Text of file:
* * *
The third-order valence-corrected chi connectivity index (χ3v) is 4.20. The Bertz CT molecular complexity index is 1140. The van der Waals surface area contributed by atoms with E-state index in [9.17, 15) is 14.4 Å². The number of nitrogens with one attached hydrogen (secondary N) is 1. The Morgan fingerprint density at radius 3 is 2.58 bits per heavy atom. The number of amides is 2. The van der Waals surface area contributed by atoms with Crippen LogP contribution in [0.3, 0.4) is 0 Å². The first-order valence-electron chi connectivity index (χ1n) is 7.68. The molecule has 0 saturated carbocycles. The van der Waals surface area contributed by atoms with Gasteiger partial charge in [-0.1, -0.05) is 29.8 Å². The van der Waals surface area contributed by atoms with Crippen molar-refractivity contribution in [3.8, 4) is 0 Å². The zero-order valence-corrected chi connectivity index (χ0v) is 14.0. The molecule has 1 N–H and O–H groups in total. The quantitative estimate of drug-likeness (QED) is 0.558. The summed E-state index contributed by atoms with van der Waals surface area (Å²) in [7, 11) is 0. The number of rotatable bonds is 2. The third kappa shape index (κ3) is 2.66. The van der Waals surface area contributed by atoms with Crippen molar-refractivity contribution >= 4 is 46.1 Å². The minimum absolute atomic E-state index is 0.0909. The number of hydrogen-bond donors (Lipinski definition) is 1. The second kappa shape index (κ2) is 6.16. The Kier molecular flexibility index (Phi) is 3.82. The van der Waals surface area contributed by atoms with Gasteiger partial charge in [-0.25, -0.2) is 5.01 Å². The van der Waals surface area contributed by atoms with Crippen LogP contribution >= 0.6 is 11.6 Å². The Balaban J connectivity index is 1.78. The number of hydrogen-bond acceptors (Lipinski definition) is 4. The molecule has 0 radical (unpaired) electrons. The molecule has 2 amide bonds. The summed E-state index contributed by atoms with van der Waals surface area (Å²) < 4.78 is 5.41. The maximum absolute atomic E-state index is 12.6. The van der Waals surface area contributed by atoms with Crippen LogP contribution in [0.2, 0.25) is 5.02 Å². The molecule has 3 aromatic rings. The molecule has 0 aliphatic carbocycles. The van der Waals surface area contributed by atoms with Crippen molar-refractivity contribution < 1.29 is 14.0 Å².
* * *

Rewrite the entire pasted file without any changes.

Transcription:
The third-order valence-corrected chi connectivity index (χ3v) is 4.20. The Bertz CT molecular complexity index is 1140. The van der Waals surface area contributed by atoms with E-state index in [9.17, 15) is 14.4 Å². The number of nitrogens with one attached hydrogen (secondary N) is 1. The Morgan fingerprint density at radius 3 is 2.58 bits per heavy atom. The number of amides is 2. The van der Waals surface area contributed by atoms with Crippen LogP contribution in [0.3, 0.4) is 0 Å². The first-order valence-electron chi connectivity index (χ1n) is 7.68. The molecule has 0 saturated carbocycles. The van der Waals surface area contributed by atoms with Gasteiger partial charge in [-0.1, -0.05) is 29.8 Å². The van der Waals surface area contributed by atoms with Crippen molar-refractivity contribution in [3.8, 4) is 0 Å². The zero-order valence-corrected chi connectivity index (χ0v) is 14.0. The molecule has 1 N–H and O–H groups in total. The quantitative estimate of drug-likeness (QED) is 0.558. The summed E-state index contributed by atoms with van der Waals surface area (Å²) in [7, 11) is 0. The number of rotatable bonds is 2. The third kappa shape index (κ3) is 2.66. The van der Waals surface area contributed by atoms with Crippen molar-refractivity contribution >= 4 is 46.1 Å². The minimum absolute atomic E-state index is 0.0909. The number of hydrogen-bond donors (Lipinski definition) is 1. The second kappa shape index (κ2) is 6.16. The Kier molecular flexibility index (Phi) is 3.82. The van der Waals surface area contributed by atoms with Gasteiger partial charge in [-0.25, -0.2) is 5.01 Å². The van der Waals surface area contributed by atoms with Crippen LogP contribution >= 0.6 is 11.6 Å². The Balaban J connectivity index is 1.78. The number of hydrogen-bond acceptors (Lipinski definition) is 4. The molecule has 0 radical (unpaired) electrons. The molecule has 2 amide bonds. The summed E-state index contributed by atoms with van der Waals surface area (Å²) < 4.78 is 5.41. The maximum absolute atomic E-state index is 12.6. The van der Waals surface area contributed by atoms with Crippen LogP contribution in [0.2, 0.25) is 5.02 Å². The molecule has 3 aromatic rings. The molecule has 0 aliphatic carbocycles. The van der Waals surface area contributed by atoms with Crippen molar-refractivity contribution < 1.29 is 14.0 Å².